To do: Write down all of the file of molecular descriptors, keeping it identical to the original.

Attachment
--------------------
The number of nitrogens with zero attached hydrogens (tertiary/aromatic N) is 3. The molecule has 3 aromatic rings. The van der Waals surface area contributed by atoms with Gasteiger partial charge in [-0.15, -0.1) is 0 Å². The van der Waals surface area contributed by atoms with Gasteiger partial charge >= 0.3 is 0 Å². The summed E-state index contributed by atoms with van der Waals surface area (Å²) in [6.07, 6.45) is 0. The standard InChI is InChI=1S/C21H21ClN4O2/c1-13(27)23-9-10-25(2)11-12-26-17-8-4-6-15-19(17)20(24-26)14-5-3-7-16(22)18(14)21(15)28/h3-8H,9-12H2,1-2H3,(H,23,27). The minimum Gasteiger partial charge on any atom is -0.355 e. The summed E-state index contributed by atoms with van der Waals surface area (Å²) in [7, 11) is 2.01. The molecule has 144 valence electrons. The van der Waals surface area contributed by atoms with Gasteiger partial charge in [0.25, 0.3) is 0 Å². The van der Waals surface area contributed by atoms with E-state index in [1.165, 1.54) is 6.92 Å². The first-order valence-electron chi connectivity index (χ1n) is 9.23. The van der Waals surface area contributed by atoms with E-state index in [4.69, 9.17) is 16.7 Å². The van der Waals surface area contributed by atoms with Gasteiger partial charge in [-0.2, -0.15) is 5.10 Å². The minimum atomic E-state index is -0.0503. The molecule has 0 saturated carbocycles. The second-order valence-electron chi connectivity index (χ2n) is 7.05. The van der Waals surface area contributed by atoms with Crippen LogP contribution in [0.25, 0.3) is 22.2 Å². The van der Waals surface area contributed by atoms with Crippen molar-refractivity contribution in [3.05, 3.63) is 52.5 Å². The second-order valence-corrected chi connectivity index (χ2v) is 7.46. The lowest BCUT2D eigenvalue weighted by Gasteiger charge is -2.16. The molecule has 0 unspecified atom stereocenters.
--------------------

The number of nitrogens with zero attached hydrogens (tertiary/aromatic N) is 3. The molecule has 3 aromatic rings. The van der Waals surface area contributed by atoms with Gasteiger partial charge in [-0.15, -0.1) is 0 Å². The van der Waals surface area contributed by atoms with Gasteiger partial charge >= 0.3 is 0 Å². The summed E-state index contributed by atoms with van der Waals surface area (Å²) in [6.07, 6.45) is 0. The standard InChI is InChI=1S/C21H21ClN4O2/c1-13(27)23-9-10-25(2)11-12-26-17-8-4-6-15-19(17)20(24-26)14-5-3-7-16(22)18(14)21(15)28/h3-8H,9-12H2,1-2H3,(H,23,27). The minimum Gasteiger partial charge on any atom is -0.355 e. The summed E-state index contributed by atoms with van der Waals surface area (Å²) in [7, 11) is 2.01. The molecule has 144 valence electrons. The van der Waals surface area contributed by atoms with Gasteiger partial charge in [0.25, 0.3) is 0 Å². The van der Waals surface area contributed by atoms with E-state index in [1.165, 1.54) is 6.92 Å². The first-order valence-electron chi connectivity index (χ1n) is 9.23. The van der Waals surface area contributed by atoms with E-state index in [4.69, 9.17) is 16.7 Å². The van der Waals surface area contributed by atoms with Gasteiger partial charge in [-0.2, -0.15) is 5.10 Å². The minimum atomic E-state index is -0.0503. The molecule has 0 saturated carbocycles. The second-order valence-electron chi connectivity index (χ2n) is 7.05. The van der Waals surface area contributed by atoms with Crippen LogP contribution in [0.25, 0.3) is 22.2 Å². The van der Waals surface area contributed by atoms with Crippen molar-refractivity contribution in [3.05, 3.63) is 52.5 Å². The second-order valence-corrected chi connectivity index (χ2v) is 7.46. The lowest BCUT2D eigenvalue weighted by Gasteiger charge is -2.16. The molecule has 0 unspecified atom stereocenters.